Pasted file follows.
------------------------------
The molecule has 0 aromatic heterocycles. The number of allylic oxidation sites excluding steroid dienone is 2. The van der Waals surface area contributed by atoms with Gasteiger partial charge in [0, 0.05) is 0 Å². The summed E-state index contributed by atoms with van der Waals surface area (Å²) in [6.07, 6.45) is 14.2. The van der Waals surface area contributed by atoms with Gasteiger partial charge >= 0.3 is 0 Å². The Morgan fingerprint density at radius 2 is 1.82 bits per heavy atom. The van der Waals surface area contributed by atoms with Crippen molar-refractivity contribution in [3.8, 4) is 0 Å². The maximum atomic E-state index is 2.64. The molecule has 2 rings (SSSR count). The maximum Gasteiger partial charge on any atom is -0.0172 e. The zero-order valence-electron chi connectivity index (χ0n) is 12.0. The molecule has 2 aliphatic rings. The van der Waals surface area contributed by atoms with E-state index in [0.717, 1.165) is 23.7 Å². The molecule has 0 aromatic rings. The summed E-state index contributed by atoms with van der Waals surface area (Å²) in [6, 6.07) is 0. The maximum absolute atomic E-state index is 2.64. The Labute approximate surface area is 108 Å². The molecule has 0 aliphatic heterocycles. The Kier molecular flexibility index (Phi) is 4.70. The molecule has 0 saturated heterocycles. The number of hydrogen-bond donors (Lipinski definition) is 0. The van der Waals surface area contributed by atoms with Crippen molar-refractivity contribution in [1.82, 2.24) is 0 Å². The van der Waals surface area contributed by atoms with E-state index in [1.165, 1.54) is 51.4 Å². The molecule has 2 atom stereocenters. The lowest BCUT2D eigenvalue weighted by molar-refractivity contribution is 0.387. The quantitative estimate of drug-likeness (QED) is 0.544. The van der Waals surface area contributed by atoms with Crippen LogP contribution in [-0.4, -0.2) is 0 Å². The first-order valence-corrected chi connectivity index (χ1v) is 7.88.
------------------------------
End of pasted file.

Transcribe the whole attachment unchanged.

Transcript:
The molecule has 0 aromatic heterocycles. The number of allylic oxidation sites excluding steroid dienone is 2. The van der Waals surface area contributed by atoms with Gasteiger partial charge in [0, 0.05) is 0 Å². The summed E-state index contributed by atoms with van der Waals surface area (Å²) in [6.07, 6.45) is 14.2. The van der Waals surface area contributed by atoms with Gasteiger partial charge >= 0.3 is 0 Å². The Morgan fingerprint density at radius 2 is 1.82 bits per heavy atom. The van der Waals surface area contributed by atoms with Crippen molar-refractivity contribution in [3.8, 4) is 0 Å². The maximum atomic E-state index is 2.64. The molecule has 2 rings (SSSR count). The maximum Gasteiger partial charge on any atom is -0.0172 e. The zero-order valence-electron chi connectivity index (χ0n) is 12.0. The molecule has 2 aliphatic rings. The van der Waals surface area contributed by atoms with E-state index in [0.717, 1.165) is 23.7 Å². The molecule has 0 aromatic rings. The summed E-state index contributed by atoms with van der Waals surface area (Å²) in [6, 6.07) is 0. The maximum absolute atomic E-state index is 2.64. The Labute approximate surface area is 108 Å². The molecule has 0 aliphatic heterocycles. The Kier molecular flexibility index (Phi) is 4.70. The molecule has 0 saturated heterocycles. The number of hydrogen-bond donors (Lipinski definition) is 0. The van der Waals surface area contributed by atoms with Crippen molar-refractivity contribution in [1.82, 2.24) is 0 Å². The van der Waals surface area contributed by atoms with E-state index in [1.165, 1.54) is 51.4 Å². The molecule has 2 atom stereocenters. The lowest BCUT2D eigenvalue weighted by molar-refractivity contribution is 0.387. The quantitative estimate of drug-likeness (QED) is 0.544. The van der Waals surface area contributed by atoms with Crippen LogP contribution in [-0.4, -0.2) is 0 Å². The first-order valence-corrected chi connectivity index (χ1v) is 7.88.